The Srebrenica killings were the bloody culmination of the war, which came after the breakup of Yugoslavia unleashed nationalist passions and territorial ambitions that set Bosnian Serbs against the country’s two other main ethnic populations, Croats and Muslim Bosniaks.
The International Court of Justice, the UN’s highest tribunal, determined in 2007 that the acts committed in Srebrenica constituted genocide, and the court’s determination is included in the draft resolution. It was Europe’s first genocide since the Nazi Holocaust in World War II.
Serbia’s President Vucic and his government have been campaigning both at the UN and among developing countries to win support for a “no” vote. Approval requires a majority of those voting.
In a massive campaign in both Serbia and the Serb-controlled half of Bosnia, organizers have put up billboards and video beams reading “Serbs are not genocidal people.”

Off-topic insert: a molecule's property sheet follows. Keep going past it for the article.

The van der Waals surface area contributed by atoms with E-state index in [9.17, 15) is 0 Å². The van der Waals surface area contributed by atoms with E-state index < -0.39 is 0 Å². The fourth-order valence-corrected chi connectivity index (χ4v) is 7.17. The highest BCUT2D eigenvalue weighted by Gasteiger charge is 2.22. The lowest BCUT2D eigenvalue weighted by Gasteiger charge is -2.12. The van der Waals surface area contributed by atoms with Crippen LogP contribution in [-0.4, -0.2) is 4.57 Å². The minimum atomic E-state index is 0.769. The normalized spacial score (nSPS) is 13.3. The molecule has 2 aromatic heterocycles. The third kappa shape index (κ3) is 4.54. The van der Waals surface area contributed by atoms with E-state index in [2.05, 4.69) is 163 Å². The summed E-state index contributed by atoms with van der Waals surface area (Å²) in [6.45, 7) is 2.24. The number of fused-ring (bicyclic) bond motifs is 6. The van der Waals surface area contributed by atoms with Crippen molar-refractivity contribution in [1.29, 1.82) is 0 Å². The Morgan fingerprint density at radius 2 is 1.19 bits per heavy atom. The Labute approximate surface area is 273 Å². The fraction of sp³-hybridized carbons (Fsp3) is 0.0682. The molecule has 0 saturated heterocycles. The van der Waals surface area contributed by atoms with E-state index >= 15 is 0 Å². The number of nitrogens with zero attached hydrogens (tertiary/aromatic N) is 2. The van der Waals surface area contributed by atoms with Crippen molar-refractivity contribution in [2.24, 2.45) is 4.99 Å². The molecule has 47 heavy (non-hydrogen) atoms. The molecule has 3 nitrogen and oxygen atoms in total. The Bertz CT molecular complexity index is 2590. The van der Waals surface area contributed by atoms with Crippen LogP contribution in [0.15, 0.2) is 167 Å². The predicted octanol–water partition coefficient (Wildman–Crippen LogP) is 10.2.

Vucic and Dodik, both pro-Russian politicians, also have argued against the resolution by saying it raises the possibility of having to pay war damages. Local analysts say Serb leaders, including Vucic, also fear they could be put on trial for active participation in the Bosnian bloodshed.
The draft resolution condemns “without reservation any denial of the Srebrenica genocide as a historical event.” It also “condemns without reservation actions that glorify those convicted of war crimes, crimes against humanity and genocide by international courts, including those responsible for the Srebrenica genocide.”
Bosnian Serb wartime political leader Radovan Karadzic and his military commander, Ratko Mladic, were both convicted of genocide in Srebrenica by a special UN war crimes tribunal. In all, the tribunal and courts in the Balkans have sentenced close to 50 Bosnian Serb wartime officials to lengthy prison terms.